As published in the Times Record News:
Taxed to excess
I am sorry to inform you that I will not be able to pay taxes owed April 15, but all is not lost.
I have paid these taxes: accounts receivable tax, building permit tax, CDL tax, cigarette tax, corporate income tax, dog licence tax, federal income tax, unemployment tax, gasoline tax, hunting licence tax, fishing licence tax, waterfowl stamp tax, inheritance tax, inventory tax, liquor tax, luxury tax, medicare tax, city, school and county property tax (up 33 percent last 4 years), real estate tax, social security tax, road usage tax, toll road tax, state and city sales tax, recreational vehicle tax, state franchise tax, state unemployment tax, telephone federal excise tax, telephone federal state and local surcharge tax, telephone minimum usage surcharge tax, telephone state and local tax, utility tax, vehicle licence registration tax, capitol gains tax, lease severance tax, oil and gas assessment tax, Colorado property tax, Texas, Colorado, Wyoming, Oklahoma and New Mexico sales tax, and many more that I can’t recall but I have run out of space and money.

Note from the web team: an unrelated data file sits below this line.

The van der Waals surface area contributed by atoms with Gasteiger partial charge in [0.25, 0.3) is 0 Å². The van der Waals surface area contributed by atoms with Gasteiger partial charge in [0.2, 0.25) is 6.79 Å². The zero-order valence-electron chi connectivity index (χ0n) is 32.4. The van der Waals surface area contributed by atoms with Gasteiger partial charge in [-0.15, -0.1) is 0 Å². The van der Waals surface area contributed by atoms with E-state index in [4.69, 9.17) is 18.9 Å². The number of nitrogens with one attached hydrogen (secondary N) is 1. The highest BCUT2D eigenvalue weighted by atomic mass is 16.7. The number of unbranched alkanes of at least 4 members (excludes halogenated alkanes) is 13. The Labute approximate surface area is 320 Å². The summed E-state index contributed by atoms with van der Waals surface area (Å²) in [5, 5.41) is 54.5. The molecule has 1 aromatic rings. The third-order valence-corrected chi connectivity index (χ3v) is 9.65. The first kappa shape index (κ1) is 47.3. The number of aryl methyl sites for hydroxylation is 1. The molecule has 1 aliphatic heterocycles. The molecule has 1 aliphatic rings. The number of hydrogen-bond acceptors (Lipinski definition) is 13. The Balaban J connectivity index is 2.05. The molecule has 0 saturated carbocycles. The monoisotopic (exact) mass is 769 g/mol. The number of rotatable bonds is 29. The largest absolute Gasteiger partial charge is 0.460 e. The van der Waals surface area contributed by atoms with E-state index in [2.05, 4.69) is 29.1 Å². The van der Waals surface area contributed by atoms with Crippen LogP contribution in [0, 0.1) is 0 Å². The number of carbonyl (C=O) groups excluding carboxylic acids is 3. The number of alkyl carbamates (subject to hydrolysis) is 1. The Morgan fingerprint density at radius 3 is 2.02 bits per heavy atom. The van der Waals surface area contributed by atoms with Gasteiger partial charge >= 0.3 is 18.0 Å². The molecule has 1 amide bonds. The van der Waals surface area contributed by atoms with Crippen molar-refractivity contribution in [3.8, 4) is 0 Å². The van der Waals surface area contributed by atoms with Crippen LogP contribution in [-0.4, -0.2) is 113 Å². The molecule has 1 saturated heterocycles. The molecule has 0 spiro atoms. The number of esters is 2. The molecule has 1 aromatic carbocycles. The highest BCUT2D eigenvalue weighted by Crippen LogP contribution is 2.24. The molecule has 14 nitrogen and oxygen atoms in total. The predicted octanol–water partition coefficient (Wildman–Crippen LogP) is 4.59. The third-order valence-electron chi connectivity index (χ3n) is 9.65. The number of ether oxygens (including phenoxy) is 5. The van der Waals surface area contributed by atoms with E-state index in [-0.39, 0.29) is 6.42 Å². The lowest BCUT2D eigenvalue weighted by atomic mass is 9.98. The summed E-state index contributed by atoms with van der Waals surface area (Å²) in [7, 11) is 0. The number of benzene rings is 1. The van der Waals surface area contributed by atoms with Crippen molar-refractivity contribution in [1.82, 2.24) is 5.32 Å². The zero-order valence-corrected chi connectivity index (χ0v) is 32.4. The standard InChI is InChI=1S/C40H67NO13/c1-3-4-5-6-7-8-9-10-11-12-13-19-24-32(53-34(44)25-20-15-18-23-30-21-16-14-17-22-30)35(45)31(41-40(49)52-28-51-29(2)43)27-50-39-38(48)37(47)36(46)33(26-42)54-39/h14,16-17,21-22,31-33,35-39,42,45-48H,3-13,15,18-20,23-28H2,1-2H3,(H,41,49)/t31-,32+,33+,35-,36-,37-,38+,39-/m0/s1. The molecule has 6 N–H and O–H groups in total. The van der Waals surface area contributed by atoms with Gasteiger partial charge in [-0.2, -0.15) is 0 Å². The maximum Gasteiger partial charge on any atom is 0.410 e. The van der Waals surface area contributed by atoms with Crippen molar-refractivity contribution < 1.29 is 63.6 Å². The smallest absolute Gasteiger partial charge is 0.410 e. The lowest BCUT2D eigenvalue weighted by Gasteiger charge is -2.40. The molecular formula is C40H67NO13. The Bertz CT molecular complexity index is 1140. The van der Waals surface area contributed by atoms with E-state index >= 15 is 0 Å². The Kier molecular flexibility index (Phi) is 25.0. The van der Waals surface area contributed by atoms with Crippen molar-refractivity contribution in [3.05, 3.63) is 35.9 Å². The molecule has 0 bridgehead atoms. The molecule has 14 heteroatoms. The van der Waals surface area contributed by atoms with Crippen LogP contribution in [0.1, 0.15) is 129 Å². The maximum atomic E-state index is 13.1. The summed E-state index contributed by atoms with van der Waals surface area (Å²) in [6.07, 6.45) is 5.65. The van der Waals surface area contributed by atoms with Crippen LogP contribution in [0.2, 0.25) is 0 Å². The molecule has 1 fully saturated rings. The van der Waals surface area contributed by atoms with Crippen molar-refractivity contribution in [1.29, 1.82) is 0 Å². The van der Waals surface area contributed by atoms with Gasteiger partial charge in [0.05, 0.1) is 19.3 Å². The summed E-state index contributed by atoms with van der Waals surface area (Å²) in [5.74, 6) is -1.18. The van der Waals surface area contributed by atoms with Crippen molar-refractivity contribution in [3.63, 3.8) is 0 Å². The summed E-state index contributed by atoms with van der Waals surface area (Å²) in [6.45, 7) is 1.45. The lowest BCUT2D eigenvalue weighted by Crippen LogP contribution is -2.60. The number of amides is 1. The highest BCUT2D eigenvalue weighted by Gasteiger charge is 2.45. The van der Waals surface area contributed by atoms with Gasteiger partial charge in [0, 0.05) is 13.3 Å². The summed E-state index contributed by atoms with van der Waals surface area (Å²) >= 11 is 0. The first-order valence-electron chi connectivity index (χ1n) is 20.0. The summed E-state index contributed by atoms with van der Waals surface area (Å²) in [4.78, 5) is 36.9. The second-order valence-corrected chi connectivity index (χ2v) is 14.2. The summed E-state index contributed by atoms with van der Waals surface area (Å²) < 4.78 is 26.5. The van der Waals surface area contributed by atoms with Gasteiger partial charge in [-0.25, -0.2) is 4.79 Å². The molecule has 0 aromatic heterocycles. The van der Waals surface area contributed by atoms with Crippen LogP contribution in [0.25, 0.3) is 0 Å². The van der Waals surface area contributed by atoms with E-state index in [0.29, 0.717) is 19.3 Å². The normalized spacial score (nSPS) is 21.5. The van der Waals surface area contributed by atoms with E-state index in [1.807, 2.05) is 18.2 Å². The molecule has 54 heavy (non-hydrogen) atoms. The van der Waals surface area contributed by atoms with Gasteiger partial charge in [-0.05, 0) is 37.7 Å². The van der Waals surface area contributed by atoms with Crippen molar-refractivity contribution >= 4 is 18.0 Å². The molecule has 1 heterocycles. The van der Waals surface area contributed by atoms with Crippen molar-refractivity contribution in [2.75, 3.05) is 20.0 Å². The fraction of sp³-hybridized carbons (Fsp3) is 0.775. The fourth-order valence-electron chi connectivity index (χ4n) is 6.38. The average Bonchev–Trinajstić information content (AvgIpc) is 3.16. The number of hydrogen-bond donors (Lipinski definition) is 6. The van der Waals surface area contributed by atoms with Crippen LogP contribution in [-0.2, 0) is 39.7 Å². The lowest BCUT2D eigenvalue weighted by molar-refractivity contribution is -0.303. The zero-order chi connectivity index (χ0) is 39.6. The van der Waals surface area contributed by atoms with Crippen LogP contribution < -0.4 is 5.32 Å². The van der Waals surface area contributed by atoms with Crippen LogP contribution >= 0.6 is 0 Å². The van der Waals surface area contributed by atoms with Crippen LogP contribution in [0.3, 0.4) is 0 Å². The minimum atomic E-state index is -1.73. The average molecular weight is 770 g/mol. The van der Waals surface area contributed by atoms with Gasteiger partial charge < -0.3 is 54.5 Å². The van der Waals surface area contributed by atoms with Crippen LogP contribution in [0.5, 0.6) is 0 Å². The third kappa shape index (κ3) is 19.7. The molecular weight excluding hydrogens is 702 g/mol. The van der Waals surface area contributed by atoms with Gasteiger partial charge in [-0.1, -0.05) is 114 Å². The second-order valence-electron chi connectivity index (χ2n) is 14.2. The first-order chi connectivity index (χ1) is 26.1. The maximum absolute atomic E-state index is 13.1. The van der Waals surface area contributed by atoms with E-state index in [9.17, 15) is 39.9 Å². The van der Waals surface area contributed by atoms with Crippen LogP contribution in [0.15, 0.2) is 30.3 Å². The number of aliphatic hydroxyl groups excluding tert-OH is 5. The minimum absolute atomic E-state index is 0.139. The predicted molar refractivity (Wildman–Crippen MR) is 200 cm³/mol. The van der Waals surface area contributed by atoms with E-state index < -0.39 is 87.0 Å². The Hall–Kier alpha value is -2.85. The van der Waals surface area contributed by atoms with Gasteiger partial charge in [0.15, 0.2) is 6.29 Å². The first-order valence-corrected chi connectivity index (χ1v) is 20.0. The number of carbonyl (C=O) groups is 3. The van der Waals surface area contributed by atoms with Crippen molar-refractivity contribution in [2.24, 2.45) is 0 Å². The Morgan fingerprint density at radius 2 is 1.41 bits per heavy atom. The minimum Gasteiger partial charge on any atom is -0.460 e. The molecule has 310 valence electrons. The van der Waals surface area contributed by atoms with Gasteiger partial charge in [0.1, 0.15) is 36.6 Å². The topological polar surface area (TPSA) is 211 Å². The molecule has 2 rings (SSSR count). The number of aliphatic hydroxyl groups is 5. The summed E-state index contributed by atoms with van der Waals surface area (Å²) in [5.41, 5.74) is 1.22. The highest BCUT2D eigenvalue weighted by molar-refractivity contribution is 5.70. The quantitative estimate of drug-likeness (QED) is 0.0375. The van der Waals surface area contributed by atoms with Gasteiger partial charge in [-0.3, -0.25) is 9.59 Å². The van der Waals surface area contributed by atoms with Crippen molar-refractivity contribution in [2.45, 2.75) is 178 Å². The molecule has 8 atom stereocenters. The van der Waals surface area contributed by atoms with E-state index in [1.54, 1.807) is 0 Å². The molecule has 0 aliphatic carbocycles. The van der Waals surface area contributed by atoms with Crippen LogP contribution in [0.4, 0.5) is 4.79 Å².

When you do not receive my check April 15, just know that it is an honest mistake. Please treat me the same way you treated Congressmen Charles Rangle, Chris Dodd, Barney Frank and ex-Congressman Tom Dashelle and, of course, your boss Timothy Geithner. No penalties and no interest.
P.S. I will make at least a partial payment as soon as I get my stimulus check.
Wichita Falls, Texas
Is there any aspect of American life that isn't taxed? Not many and not for long....
New York State wants a stripper tax:
STRIPPER TAX IS HARD TO 'BARE'
By BRENDAN SCOTT
New York PostMarch 11, 2009
ALBANY - Call it an un-cover charge.
A Brooklyn assemblyman introduced a bill yesterday that would require patrons to pay the state $10 every time they visit a strip club or topless joint.
Felix Ortiz, a Democrat, said the flesh fee could raise as much as $500 million for victims of human trafficking, domestic violence, sexual abuse and child prostitution.
States have increasingly turned to the adult-entertainment industry to help close budget gaps in recent years.
Texas lawmakers are fighting to save a similar $5 "pole tax," which was struck down as unconstitutional by a state judge.
Gov. Paterson, facing a $14 billion budget deficit, has proposed a tax on Internet downloads that would also apply to Web porn.
"The bottom line is, we have to protect people who have been victimized by unscrupulous individuals, and we cannot continue, especially in this economy, to have government pay for everything," Ortiz said.